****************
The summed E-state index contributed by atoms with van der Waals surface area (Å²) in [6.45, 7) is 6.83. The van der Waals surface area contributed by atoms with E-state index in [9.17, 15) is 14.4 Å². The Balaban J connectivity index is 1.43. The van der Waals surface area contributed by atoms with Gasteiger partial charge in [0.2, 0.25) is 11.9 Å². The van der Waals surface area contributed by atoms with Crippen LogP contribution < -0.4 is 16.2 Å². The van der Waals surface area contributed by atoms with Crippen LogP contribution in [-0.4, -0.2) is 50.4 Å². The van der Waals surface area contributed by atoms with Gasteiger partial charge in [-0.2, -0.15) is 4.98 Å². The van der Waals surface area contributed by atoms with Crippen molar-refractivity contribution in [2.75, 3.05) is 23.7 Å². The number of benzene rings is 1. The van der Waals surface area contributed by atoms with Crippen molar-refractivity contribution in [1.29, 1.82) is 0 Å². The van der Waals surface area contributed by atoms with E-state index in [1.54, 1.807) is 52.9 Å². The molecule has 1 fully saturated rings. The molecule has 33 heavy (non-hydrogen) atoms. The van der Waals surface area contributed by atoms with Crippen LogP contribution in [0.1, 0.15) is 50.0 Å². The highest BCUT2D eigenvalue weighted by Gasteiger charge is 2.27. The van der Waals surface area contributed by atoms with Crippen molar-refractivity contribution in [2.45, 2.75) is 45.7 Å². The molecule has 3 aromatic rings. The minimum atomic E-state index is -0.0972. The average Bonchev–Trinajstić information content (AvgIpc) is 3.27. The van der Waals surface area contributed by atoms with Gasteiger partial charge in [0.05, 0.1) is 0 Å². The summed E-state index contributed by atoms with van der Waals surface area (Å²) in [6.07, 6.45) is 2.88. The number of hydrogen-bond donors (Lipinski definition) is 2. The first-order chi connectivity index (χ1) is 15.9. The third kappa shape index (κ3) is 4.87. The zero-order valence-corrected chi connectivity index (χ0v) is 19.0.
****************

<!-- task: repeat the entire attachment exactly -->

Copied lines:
The summed E-state index contributed by atoms with van der Waals surface area (Å²) in [6.45, 7) is 6.83. The van der Waals surface area contributed by atoms with E-state index in [9.17, 15) is 14.4 Å². The Balaban J connectivity index is 1.43. The van der Waals surface area contributed by atoms with Gasteiger partial charge in [0.2, 0.25) is 11.9 Å². The van der Waals surface area contributed by atoms with Crippen LogP contribution < -0.4 is 16.2 Å². The van der Waals surface area contributed by atoms with Crippen LogP contribution in [-0.4, -0.2) is 50.4 Å². The van der Waals surface area contributed by atoms with Gasteiger partial charge in [-0.2, -0.15) is 4.98 Å². The van der Waals surface area contributed by atoms with Crippen molar-refractivity contribution in [2.75, 3.05) is 23.7 Å². The number of benzene rings is 1. The van der Waals surface area contributed by atoms with Crippen molar-refractivity contribution in [1.29, 1.82) is 0 Å². The van der Waals surface area contributed by atoms with E-state index in [1.54, 1.807) is 52.9 Å². The molecule has 1 fully saturated rings. The molecule has 33 heavy (non-hydrogen) atoms. The van der Waals surface area contributed by atoms with Crippen LogP contribution in [0.1, 0.15) is 50.0 Å². The highest BCUT2D eigenvalue weighted by Gasteiger charge is 2.27. The van der Waals surface area contributed by atoms with Crippen molar-refractivity contribution in [2.45, 2.75) is 45.7 Å². The molecule has 3 aromatic rings. The minimum atomic E-state index is -0.0972. The average Bonchev–Trinajstić information content (AvgIpc) is 3.27. The van der Waals surface area contributed by atoms with Gasteiger partial charge in [0.05, 0.1) is 0 Å². The summed E-state index contributed by atoms with van der Waals surface area (Å²) in [6.07, 6.45) is 2.88. The number of hydrogen-bond donors (Lipinski definition) is 2. The first-order chi connectivity index (χ1) is 15.9. The third kappa shape index (κ3) is 4.87. The zero-order valence-corrected chi connectivity index (χ0v) is 19.0.